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What might be worth doing is looking at the business bank accounts provided by the London Community Credit Union.

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sorry Billy I don’t see any business accounts mentioned on LCU - am I missing something?


I’m using one! :slight_smile:

It’s possible that they haven’t updated their website.

I ALWAYS deal with them by physically going in to one of their branches.

I NEVER use any online banking, as i had ID theft back around 2000, so i got in the habit of being even more paranoid than normal. After i explained to the manager what had happened, and how much it had cost me, they said that they were happy to accommodate my needs.

(Hint: It’s not paranoia when you know someone is out to get you… :smiley: )

Last time i spoke with them, they were working on a set of updates to their account systems, so i’ll mention this to the manager tomorrow, and i’ll let you know what they tell me.


I had a chat with the staff at my local branch.

They have changed their website, and the staff that i spoke to hadn’t realised that the business bank accounts weren’t mentioned there.

( There may be the possibility of Outlandish, or another Co-op doing WebDev work for getting some contracting out of this… :smiley: )

They took the details of Space4, Outlandish, and the London-CoTech-MeetUp group, and they emailed the Community Engagement Officer, who’s the person that’s responsible for this sort of thing.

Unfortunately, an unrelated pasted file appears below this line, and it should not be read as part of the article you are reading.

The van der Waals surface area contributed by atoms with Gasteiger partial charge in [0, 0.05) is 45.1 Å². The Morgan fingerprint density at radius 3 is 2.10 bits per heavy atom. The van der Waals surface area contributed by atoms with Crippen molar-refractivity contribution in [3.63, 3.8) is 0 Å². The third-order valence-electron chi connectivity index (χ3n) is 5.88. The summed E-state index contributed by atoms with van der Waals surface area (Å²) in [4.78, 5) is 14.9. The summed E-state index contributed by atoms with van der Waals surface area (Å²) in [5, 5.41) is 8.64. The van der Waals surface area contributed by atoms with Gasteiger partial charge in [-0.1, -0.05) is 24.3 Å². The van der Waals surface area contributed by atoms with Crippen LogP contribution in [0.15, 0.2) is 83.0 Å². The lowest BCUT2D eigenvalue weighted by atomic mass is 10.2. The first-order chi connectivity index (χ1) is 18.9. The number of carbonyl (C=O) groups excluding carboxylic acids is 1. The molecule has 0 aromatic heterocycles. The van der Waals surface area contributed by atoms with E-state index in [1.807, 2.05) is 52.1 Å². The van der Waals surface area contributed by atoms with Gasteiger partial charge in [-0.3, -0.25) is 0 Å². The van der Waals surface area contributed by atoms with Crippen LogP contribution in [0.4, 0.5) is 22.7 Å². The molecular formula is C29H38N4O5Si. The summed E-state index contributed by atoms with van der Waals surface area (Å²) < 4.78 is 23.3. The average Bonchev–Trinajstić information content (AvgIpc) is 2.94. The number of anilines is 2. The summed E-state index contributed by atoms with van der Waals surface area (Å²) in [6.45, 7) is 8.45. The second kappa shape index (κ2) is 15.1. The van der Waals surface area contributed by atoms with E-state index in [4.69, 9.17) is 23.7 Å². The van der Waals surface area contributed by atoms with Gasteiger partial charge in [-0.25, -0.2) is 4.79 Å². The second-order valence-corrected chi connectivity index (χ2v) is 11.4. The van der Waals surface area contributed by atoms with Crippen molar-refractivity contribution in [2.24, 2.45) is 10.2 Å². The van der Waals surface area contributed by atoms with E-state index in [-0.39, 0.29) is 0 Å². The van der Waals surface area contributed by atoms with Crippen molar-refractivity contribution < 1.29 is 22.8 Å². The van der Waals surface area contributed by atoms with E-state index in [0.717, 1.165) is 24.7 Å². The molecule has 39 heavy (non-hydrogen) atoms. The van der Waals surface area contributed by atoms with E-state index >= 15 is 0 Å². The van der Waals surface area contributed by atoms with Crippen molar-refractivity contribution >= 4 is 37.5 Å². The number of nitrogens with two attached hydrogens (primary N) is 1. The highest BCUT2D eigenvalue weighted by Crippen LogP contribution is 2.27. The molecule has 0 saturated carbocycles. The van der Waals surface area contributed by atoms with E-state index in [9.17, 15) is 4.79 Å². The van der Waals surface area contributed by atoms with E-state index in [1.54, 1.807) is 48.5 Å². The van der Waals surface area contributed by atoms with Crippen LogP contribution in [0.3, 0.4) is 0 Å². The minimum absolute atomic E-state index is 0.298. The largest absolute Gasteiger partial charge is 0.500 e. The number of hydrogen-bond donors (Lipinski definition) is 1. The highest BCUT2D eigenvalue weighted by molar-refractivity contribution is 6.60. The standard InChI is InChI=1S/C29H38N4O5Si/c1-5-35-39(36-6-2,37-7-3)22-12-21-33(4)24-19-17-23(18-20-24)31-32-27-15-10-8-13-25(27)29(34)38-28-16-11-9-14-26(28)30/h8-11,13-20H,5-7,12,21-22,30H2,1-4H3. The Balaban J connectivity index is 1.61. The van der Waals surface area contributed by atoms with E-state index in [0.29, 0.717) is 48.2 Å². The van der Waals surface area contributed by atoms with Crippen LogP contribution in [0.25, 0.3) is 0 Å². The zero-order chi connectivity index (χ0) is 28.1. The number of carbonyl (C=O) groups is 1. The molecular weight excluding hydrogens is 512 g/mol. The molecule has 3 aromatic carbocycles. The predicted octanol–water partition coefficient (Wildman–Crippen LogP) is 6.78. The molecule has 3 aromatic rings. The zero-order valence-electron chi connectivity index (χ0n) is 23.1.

When i described the co-working space, and the number of co-operatives that were there, they were very interested, and said that they would be in touch.

I’ll follow up by email, and drop over to their main office on Monday.

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Thanks for this thread.

This is kinda old now but I did have this bookmarked:

I did look at Nationwide business accounts as I have had an account there for 12 years but you have to have a minimum inital deposit of £10,000 :astonished:

For us personally, it seems like the Co-operative Bank is the only viable option in terms of having no fees, solid online banking and having an actual card.

Though it seems the Unity Trust offices are in Birmingham. Maybe I can go chat to them.


The web based business banking system they had when we left was a fairly terrible off-the-shelf one — totally different from their customer account site and looking at the login form it doesn’t appear to have changed, Unity Trust’s interface isn’t much better and if having a debit card matters then Unity Trust isn’t an option.


I take that back. Have heard the same from others also :dizzy_face:


Yeah I had a coop bank business account some years ago and the online service was a disaster. Also the local co-op branches don’t deal with the business accounts so you can’t actually go in an deposit cash or cheques